“They called me from the locker room a few weeks ago,” Geathers says. “It’s great to watch them. I still feel like I’m part of them. I think they’re going to be OK. The young kids look great. They’ve got a lot of guys that can play.  That’s the big difference. They have the luxury of really good backups. When I came back for my second year, yeah, it was just assumed I was starting. It’s not like that now. You get these veterans coming back in the spring and they’re working for jobs.”

You get the idea. Johnson is out of that Smith-Geathers old school who has become the dean of the D-line as the unit’s sounding board. When he spent a year in Tampa Bay, he was still in the line’s text message group. Geathers is still on one of them.

“Nah,” says Smith, when asked if he’s on a text tree. “The only way you can get me is if you know my number. I’m not on Instagram or Twitter or any of that stuff.”

So he’ll have a good time this weekend catching up with everyone. Call it an Old School Reunion. He’s leaving the kids at home and bringing Kerry. Geathers is bringing the wife and kids. His nine-year-old son is a big A.J. Green fan and wants to be a receiver. Since two of his brothers and an uncle are NFL linemen, Geathers isn’t so sure. “I think he’ll be too big,” he says.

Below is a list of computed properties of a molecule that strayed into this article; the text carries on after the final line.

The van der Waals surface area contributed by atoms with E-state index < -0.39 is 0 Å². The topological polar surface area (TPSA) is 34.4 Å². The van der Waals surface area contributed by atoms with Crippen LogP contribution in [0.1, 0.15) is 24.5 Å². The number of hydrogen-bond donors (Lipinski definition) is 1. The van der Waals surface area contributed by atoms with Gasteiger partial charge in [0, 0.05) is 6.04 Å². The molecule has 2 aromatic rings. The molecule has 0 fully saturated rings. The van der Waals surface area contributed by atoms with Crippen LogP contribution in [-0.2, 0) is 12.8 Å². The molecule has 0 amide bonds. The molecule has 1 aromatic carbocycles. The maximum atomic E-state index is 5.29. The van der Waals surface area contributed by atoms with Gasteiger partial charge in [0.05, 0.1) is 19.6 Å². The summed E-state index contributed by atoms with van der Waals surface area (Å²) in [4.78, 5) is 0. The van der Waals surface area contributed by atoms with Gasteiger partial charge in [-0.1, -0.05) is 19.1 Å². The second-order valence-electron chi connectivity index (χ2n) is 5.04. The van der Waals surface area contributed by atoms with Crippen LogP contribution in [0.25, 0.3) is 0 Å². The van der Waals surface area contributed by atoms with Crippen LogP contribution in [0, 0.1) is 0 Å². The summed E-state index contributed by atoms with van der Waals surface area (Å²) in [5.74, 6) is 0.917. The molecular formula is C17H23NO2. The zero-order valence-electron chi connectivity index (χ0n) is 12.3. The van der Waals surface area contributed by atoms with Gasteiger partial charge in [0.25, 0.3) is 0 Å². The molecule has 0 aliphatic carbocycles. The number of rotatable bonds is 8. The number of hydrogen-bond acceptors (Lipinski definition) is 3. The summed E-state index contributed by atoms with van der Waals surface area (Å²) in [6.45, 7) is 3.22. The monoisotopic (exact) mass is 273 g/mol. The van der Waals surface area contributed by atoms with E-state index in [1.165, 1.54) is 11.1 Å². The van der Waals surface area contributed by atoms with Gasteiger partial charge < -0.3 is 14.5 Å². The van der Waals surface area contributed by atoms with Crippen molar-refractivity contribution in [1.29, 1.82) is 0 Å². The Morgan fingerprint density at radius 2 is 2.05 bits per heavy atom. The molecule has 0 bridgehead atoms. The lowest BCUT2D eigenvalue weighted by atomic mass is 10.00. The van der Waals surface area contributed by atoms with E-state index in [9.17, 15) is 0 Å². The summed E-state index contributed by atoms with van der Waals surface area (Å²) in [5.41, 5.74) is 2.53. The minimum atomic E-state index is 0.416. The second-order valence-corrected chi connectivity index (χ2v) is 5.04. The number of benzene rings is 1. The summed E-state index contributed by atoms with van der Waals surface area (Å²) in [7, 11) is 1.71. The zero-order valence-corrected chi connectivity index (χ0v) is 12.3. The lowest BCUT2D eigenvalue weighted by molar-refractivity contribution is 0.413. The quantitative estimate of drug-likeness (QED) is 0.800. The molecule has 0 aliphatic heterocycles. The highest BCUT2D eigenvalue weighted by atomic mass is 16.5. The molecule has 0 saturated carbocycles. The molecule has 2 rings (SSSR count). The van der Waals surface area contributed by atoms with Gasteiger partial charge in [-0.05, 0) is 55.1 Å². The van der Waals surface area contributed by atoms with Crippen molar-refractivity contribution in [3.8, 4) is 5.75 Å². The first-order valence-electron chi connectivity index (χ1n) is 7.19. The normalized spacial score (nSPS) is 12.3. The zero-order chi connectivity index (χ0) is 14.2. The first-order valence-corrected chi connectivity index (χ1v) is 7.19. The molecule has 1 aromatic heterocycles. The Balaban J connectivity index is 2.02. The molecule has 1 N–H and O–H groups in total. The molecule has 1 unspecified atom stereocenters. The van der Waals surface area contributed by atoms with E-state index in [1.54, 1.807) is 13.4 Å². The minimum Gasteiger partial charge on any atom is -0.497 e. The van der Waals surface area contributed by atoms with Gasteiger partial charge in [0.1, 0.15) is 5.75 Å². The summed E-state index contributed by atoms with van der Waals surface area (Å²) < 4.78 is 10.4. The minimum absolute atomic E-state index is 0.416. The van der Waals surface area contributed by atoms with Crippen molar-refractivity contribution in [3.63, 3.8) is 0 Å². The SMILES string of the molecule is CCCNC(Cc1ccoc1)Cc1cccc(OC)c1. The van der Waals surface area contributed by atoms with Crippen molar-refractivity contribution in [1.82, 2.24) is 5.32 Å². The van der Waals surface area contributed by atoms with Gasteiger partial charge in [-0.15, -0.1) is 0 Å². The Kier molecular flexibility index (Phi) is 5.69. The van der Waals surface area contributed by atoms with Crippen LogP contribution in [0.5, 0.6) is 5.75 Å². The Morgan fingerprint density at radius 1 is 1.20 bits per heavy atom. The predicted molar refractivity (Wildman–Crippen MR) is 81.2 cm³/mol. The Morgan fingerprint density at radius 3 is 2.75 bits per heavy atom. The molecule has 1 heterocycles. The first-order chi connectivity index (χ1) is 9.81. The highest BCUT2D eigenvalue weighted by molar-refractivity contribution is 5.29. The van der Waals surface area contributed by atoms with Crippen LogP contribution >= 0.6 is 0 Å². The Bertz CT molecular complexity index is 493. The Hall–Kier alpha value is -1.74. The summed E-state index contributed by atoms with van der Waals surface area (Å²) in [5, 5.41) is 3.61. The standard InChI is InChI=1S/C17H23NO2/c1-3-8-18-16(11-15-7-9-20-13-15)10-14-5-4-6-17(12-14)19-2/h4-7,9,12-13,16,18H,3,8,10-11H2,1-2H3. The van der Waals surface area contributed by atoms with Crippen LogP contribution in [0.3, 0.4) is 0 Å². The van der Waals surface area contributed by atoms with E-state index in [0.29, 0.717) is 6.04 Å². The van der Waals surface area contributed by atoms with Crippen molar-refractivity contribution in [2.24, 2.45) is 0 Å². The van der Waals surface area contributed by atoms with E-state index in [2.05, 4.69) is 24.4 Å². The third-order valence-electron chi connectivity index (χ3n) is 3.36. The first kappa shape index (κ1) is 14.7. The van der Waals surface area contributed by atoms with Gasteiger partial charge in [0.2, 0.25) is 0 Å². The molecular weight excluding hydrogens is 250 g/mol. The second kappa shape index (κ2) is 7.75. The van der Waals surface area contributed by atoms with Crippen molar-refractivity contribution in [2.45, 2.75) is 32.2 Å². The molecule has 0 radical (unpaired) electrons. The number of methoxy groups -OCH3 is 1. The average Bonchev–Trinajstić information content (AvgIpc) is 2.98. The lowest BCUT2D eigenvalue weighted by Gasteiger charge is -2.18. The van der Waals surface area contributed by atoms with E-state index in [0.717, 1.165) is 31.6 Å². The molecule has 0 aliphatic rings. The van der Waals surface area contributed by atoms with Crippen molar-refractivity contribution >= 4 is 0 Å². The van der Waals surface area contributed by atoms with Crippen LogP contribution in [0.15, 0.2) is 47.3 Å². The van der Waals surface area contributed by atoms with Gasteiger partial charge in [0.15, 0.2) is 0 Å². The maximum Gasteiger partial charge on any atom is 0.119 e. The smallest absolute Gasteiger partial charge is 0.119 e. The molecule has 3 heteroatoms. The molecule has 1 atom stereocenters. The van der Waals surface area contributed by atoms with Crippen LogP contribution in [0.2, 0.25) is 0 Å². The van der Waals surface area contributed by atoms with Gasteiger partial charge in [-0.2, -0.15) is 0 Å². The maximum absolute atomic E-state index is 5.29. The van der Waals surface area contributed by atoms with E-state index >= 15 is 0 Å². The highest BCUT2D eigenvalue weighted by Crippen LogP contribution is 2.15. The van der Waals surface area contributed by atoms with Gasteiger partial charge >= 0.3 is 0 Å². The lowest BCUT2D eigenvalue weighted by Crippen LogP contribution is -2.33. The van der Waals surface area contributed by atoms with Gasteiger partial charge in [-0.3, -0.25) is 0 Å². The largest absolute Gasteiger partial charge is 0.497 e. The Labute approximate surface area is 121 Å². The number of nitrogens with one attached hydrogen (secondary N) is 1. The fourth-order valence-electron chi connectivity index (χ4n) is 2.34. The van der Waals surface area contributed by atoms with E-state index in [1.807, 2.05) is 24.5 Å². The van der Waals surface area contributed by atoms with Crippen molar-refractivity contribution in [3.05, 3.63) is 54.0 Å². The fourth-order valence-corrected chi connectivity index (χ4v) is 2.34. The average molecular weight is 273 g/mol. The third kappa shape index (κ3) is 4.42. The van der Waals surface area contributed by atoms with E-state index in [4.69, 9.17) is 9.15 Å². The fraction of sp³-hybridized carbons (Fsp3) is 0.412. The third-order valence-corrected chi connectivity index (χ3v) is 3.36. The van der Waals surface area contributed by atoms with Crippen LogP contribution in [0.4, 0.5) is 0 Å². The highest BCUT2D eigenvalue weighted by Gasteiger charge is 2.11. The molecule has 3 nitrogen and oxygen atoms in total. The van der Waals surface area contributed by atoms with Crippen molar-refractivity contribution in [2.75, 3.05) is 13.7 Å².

There is the Georgia connection with Green, a big one for Geathers. He says the two best guys he played with in Cincinnati were Atkins, a Georgia product, as well as another SEC guy, Auburn right tackle Willie Anderson. But he thinks an old Georgia teammate could have been the best if middle linebacker Odell Thurman hadn’t fallen prey to off-field demons after his big rookie season in 2005.

“I’ve been out a couple of years and I haven’t really been around football,” says Smith, who, like Geathers, retired after the 2014 season. “It will be nice to have a beer with Jumpy, be at practice, and visit people around the stadium that I haven’t seen since I left.”

He’ll check out that defensive line, too.

“I like watching Carlos and Geno,” Smith says. “We’ll see how those young guys do.”

The patriarch is back.